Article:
Certain sectors such as Finance prefer a concise CV, restricted to one page. This format is also more appropriate for applications to part-time work. These CVs encourage you to streamline your information and ensure that it is very well tailored to the job that you are applying for. Always check with the employer what they would prefer as a typical CV can be up to two sides long. It may be worth creating two versions of your CV if you are unsure.

CV CHECKLIST Compare your CV to the statements below. You should aim to tick off all of the points on the checklist when your CV is completed.


The example CV below is based on applying for a position in Finance.



Are the sections of your CV arranged in a way that draws attention to the important information? Is your CV an appropriate length (no more than 2 pages), with some white space?

Samantha Lowe sr12@soton.ac.uk 07777111222 LinkedIn: www.linkedin.com/xxxxx RELEVANT EXPERIENCE

Have you used short bullet points instead of paragraphs? Consider starting with your most relevant work experience. Divide work experience into sections

January 2019 Global Investments, New York, USA (3 weeks) • Researched, analysed and presented a business report on global venture capital investment and future investment hubs • Report included economic and statistical metrics such as GDP, R&D to GDP ratios, recent venture capital investment and growth and IPO activity • Findings were used to support strategic expansion of Global Investments • Key skills developed: commercial awareness; report writing; critical thinking and problem-solving; relationship building


August 2018 Principle Capital, London UK (4 weeks)

June 2019 Clifford Chance, London, UK (4 weeks) • Researched, analysed and reported the impact of legal changes for Partner pitches • Drafted due diligence summary for major private equity auctions • Produced an article on the “invitation to purchase” which was published by the Practical Law Company magazine

Is your name, not “Curriculum Vitae”, the heading at the top of the page? Highlight duties, responsibilities and achievements together with key skills


Chelmsford High School, Chelmsford A levels: Business Studies (A) Economics (A) Maths (B)

INTERESTS AND POSITIONS OF RESPONSIBILITY 2017 Founding partner and Vice-President of the Students’ Business Union 2016 Travelling – Travelled independently to Asia and Australia, developing independence and cultural awareness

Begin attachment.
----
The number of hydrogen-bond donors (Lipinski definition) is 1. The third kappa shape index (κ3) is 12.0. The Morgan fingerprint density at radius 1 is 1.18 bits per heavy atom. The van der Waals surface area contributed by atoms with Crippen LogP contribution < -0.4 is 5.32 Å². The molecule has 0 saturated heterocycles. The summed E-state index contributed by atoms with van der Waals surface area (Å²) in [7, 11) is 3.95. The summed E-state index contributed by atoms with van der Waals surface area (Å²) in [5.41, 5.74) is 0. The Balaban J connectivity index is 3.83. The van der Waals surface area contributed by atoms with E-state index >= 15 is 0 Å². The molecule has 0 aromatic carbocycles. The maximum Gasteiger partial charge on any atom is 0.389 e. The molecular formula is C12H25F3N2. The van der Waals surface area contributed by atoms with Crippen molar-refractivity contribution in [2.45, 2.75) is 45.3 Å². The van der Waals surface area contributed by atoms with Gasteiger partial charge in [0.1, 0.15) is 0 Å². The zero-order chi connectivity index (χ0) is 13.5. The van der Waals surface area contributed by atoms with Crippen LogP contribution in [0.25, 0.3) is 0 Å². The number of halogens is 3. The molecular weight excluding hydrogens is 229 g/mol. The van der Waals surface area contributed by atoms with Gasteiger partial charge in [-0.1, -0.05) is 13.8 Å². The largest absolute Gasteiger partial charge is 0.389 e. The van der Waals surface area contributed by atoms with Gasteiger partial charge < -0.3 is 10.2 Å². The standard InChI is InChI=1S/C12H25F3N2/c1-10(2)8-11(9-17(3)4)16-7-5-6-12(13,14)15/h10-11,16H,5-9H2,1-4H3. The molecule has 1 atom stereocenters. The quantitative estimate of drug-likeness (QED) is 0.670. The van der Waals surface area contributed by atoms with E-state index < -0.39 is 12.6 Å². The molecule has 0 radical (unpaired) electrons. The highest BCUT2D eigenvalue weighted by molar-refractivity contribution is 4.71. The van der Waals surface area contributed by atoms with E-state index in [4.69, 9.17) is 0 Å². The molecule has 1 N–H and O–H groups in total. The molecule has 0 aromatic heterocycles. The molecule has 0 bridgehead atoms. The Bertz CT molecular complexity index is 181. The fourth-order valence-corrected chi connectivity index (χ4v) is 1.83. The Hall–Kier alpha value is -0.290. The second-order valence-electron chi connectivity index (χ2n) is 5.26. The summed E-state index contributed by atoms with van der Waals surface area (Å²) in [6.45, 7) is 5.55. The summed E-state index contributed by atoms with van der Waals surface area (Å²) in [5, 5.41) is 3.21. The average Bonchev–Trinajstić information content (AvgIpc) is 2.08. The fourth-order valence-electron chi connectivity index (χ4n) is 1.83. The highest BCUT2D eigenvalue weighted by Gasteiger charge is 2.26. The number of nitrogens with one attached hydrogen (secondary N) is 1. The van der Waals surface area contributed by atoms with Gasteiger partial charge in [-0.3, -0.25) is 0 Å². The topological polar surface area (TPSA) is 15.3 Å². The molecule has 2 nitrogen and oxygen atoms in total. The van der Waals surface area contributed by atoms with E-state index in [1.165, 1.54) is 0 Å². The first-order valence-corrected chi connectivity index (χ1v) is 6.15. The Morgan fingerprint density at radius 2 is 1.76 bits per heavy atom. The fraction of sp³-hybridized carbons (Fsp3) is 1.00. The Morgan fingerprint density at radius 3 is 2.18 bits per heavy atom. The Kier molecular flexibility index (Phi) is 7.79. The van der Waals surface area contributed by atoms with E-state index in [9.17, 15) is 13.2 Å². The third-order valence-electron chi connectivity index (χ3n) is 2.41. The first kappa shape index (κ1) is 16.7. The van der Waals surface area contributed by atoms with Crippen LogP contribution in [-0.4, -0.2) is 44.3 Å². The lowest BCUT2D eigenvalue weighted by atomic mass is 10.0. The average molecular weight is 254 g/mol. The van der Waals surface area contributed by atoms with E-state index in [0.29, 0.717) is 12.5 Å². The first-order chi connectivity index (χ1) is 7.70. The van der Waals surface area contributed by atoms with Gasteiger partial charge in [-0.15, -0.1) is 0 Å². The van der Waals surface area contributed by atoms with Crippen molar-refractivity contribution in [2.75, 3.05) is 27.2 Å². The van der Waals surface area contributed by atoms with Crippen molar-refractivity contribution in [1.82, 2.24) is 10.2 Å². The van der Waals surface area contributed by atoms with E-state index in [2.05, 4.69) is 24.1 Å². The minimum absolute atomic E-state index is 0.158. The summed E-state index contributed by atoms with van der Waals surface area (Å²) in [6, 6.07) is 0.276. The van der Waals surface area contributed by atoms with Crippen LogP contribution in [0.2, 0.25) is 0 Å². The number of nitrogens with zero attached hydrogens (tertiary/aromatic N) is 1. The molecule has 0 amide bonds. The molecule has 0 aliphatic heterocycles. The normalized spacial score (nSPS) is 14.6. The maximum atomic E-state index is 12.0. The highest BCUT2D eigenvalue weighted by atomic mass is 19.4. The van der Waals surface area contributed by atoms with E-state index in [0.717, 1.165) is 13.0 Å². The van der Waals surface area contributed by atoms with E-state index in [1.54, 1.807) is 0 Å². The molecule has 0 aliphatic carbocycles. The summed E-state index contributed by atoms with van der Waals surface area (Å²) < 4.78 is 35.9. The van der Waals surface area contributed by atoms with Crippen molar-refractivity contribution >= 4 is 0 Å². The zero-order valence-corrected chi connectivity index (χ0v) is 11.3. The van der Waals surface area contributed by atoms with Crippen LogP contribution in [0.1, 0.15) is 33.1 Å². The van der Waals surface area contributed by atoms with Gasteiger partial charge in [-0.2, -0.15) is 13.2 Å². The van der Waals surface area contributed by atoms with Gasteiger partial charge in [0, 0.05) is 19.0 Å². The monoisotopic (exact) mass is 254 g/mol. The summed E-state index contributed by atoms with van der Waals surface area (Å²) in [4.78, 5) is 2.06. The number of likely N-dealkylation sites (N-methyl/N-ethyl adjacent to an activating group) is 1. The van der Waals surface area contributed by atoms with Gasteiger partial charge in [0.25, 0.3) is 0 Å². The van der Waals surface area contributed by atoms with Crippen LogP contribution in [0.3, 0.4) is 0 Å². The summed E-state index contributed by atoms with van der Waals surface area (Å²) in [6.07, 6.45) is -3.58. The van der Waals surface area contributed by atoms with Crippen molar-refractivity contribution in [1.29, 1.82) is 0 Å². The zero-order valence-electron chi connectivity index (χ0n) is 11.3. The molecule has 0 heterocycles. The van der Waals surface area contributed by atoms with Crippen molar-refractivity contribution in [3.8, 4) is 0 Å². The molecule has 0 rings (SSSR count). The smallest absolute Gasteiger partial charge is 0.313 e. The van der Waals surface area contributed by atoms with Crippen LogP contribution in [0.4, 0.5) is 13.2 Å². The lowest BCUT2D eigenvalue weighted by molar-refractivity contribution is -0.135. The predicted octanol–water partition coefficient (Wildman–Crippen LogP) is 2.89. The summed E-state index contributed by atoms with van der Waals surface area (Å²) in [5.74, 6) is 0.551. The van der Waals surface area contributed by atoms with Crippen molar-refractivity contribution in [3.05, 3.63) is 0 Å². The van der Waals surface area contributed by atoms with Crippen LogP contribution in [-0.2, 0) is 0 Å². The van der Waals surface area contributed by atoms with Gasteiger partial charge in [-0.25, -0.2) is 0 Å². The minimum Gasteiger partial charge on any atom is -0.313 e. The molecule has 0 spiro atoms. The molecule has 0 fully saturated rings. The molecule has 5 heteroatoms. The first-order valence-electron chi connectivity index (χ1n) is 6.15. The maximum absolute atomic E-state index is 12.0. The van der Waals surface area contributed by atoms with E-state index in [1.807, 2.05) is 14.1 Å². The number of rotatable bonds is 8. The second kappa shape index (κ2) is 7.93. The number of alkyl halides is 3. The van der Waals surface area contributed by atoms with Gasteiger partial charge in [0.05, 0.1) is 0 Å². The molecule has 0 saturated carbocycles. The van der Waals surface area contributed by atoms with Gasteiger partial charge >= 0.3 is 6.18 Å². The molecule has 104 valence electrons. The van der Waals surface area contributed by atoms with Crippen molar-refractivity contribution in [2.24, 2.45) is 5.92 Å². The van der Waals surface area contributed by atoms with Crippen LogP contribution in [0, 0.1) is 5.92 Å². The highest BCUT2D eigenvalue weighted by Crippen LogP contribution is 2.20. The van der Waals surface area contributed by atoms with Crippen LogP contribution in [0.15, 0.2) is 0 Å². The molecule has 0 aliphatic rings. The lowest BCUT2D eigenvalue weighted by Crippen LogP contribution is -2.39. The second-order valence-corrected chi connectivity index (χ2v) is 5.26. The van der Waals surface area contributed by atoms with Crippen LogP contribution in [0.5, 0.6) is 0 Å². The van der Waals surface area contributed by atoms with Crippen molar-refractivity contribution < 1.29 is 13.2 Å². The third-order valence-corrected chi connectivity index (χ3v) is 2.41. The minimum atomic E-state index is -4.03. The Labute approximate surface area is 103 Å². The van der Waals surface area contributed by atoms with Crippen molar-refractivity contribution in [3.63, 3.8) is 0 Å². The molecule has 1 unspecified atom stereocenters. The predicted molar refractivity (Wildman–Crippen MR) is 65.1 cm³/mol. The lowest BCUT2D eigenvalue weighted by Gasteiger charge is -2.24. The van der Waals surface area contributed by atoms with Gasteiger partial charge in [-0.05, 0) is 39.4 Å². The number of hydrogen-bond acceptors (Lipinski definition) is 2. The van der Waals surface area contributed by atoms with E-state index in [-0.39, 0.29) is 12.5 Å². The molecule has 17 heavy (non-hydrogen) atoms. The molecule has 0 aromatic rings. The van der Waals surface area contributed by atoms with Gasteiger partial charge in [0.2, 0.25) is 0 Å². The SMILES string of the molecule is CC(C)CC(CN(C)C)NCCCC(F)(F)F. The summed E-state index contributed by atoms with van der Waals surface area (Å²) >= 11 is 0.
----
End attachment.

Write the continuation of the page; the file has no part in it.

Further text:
Do you have your current contact details listed, including an appropriate email address?

Education Do you start with your most recent course first and then work back? Do you include the name of each institution with start and end dates? Have you given the full title of your course and your degree classification or expected? Have you mentioned the skills you have gained on your course? Remember to evidence your skill with the task or responsibility. Have you summarised your pre-degree qualifications?

Include parttime jobs, voluntary experience and work shadowing

Work Experience Have you started with your most recent experience and worked back? Remember you can split this by relevant experience and additional. Have you consistently provided the name of the company/organisation and your start and end dates? Have you included the job title? Have you given a brief description of your main duties, responsibilities and results using strong action words?

• Communicated effectively with members of the public in order to meet their needs and provide excellent customer service • Successfully adapted to different roles at short notice • Worked in front and back-office functions

2016-2019 University of Southampton, BSc (Hons) Economics and Finance, 2:1 Dissertation topic: The challenges of global capital investment in a global “post-crash” economy

Is it clear and easy to read, with appropriate font size? Would you want to read it?

Do you have a tailored and targeted personal profile? This is optional.

2017-2018 IKEA, Southampton, Part-time sales person


Have you avoided using abbreviations that would confuse the reader?

Have you tailored your CV to the job that you are applying for?

• Researched and analysed financial data, economic data and socio-economic information to deliver a report to management team on future investment decisions • Built and organised a database using EBITDA, Market Cap and Stock prices of 200 companies to increase speed and ease of retrieving information used for future investment decisions • Key skills developed: database development; analytical skills; attention to detail OTHER WORK EXPERIENCE